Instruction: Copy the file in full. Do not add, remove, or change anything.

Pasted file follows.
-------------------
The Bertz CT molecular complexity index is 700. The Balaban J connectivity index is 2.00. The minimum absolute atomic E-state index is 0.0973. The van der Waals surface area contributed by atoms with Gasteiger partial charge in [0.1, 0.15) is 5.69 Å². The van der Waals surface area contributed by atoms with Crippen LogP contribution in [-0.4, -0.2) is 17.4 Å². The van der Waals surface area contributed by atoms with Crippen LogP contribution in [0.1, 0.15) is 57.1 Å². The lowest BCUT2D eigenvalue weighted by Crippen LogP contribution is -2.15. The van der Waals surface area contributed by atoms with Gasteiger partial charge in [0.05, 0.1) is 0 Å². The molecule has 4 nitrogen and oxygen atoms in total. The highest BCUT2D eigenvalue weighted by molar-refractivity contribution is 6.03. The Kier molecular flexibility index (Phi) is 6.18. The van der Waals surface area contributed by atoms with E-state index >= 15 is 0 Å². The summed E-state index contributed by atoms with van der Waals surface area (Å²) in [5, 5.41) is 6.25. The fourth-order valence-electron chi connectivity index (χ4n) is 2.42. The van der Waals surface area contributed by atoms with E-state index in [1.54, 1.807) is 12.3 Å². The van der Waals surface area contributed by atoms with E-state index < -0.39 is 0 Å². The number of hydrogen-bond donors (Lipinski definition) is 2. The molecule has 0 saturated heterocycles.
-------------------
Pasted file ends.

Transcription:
The Bertz CT molecular complexity index is 700. The Balaban J connectivity index is 2.00. The minimum absolute atomic E-state index is 0.0973. The van der Waals surface area contributed by atoms with Gasteiger partial charge in [0.1, 0.15) is 5.69 Å². The van der Waals surface area contributed by atoms with Crippen LogP contribution in [-0.4, -0.2) is 17.4 Å². The van der Waals surface area contributed by atoms with Crippen LogP contribution in [0.1, 0.15) is 57.1 Å². The lowest BCUT2D eigenvalue weighted by Crippen LogP contribution is -2.15. The van der Waals surface area contributed by atoms with Gasteiger partial charge in [0.05, 0.1) is 0 Å². The molecule has 4 nitrogen and oxygen atoms in total. The highest BCUT2D eigenvalue weighted by molar-refractivity contribution is 6.03. The Kier molecular flexibility index (Phi) is 6.18. The van der Waals surface area contributed by atoms with E-state index >= 15 is 0 Å². The summed E-state index contributed by atoms with van der Waals surface area (Å²) in [5, 5.41) is 6.25. The fourth-order valence-electron chi connectivity index (χ4n) is 2.42. The van der Waals surface area contributed by atoms with E-state index in [1.54, 1.807) is 12.3 Å². The van der Waals surface area contributed by atoms with E-state index < -0.39 is 0 Å². The number of hydrogen-bond donors (Lipinski definition) is 2. The molecule has 0 saturated heterocycles.